La Global Warming Policy Foundation (GWPF), think tank di policy climatiche, ha diffuso appena qualche giorno fa un documento che affronta in modo piuttosto estensivo il collegamento tra cambiamenti climatici ed eventi estremi.
E’ una lettura interessante, che sfata molti miti decisamente cari all’informazione mediatica e all’attivismo climatico, ribadisce quanto scritto (ma letto da pochi) nei recenti report dell’IPCC sull’argomento in questione e mette in risalto come potrebbe essere un clima più freddo – ove con esso si identifichi il funzionamento dell’intero sistema – e non uno più caldo a far salire le probabilità che gli eventi atmosferici aumentino di intensità e frequenza di occorrenza, come del resto sembrano testimoniare le pur farraginose informazioni relative al passato di cui si dispone.
Quelli che seguono sono i punti con cui viene riassunto il discorso al termine del documento:
- Extreme weather events are an inherent aspect of the Earth’s climate system.
- Extreme weather events have occurred throughout the recorded history of the Earth’s climate.
- The Earth’s climate warmed quickly during the first half of the twentieth century. In North America, the decades of 1920s and 1930s, known as the dustbowl years, witnessed extremes of climate, with recurring droughts and heatwaves.
- During the period 1945–1977 when the mean temperature of the Earth declined by about 0.25°C, there were a number of notable (and tragic) extreme weather events. Most climate scientists attributed these extreme weather events to natural climate variability.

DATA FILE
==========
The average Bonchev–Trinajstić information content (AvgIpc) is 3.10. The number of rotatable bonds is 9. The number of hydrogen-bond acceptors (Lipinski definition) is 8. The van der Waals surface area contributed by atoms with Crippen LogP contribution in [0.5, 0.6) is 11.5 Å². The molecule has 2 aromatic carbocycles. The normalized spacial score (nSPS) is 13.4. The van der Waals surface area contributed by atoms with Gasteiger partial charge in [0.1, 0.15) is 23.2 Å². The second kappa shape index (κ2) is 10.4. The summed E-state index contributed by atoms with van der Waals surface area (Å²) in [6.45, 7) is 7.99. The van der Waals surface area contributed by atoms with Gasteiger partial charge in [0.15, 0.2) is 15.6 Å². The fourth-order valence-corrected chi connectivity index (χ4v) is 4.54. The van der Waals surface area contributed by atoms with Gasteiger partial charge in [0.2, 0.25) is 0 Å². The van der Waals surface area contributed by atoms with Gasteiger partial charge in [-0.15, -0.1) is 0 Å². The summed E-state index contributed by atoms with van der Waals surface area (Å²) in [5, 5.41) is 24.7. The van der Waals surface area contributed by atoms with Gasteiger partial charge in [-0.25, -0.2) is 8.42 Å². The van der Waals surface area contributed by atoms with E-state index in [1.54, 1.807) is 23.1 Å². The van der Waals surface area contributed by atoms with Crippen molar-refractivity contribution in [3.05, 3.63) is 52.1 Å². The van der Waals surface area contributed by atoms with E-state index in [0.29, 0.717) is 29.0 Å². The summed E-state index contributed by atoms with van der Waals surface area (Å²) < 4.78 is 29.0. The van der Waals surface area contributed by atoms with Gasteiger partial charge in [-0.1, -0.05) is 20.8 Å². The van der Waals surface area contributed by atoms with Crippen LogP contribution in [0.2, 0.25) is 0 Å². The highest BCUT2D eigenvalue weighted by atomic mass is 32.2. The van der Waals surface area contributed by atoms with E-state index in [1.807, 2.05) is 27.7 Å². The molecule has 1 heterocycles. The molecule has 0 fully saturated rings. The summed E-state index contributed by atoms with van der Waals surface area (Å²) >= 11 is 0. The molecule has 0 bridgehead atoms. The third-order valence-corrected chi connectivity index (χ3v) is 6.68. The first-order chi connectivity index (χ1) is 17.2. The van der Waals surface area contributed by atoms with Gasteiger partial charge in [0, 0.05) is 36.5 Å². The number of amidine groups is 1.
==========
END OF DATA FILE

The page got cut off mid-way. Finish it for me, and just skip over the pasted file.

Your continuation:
- Many climate scientists and environmentalists have attributed recent extreme weather events to the warming of the Earth’s climate. However, this attribution is not substantiated at this point in time. A careful assessment of many wellpublicized extreme weather events of the last ten years suggests that they are due to natural climate variability.
- Hurricanes and tropical storms do not show increasing trends in frequency or in
- When closely examined there appears to be no increase in extreme weather events in recent years compared to the period 1945–77, when the Earth’s mean temperature was declining. The global warming/extreme weather link is more a perception than reality (Khandekar et al. 2005). The purported warming/extreme weather link has been fostered by increased and uncritical media attention to recent extreme weather events. The latest IPCC documents appear to deemphasize the warming/extreme weather link by suggesting ‘low confidence’ in linking some of the events to recent warming of the climate.
- Cold weather extremes have definitely increased in recent years; for example, the severe winters in Europe (2012/13, 2011/12, 2009/10) and North America (2012/13, 2007/08). There have also been colder winters in parts of Asia (2012/13, 2002/03) and South America (2007, 2010 and 2013).
- The Earth’s climate may witness cold as well as warm weather extremes in future
(between now and 2025).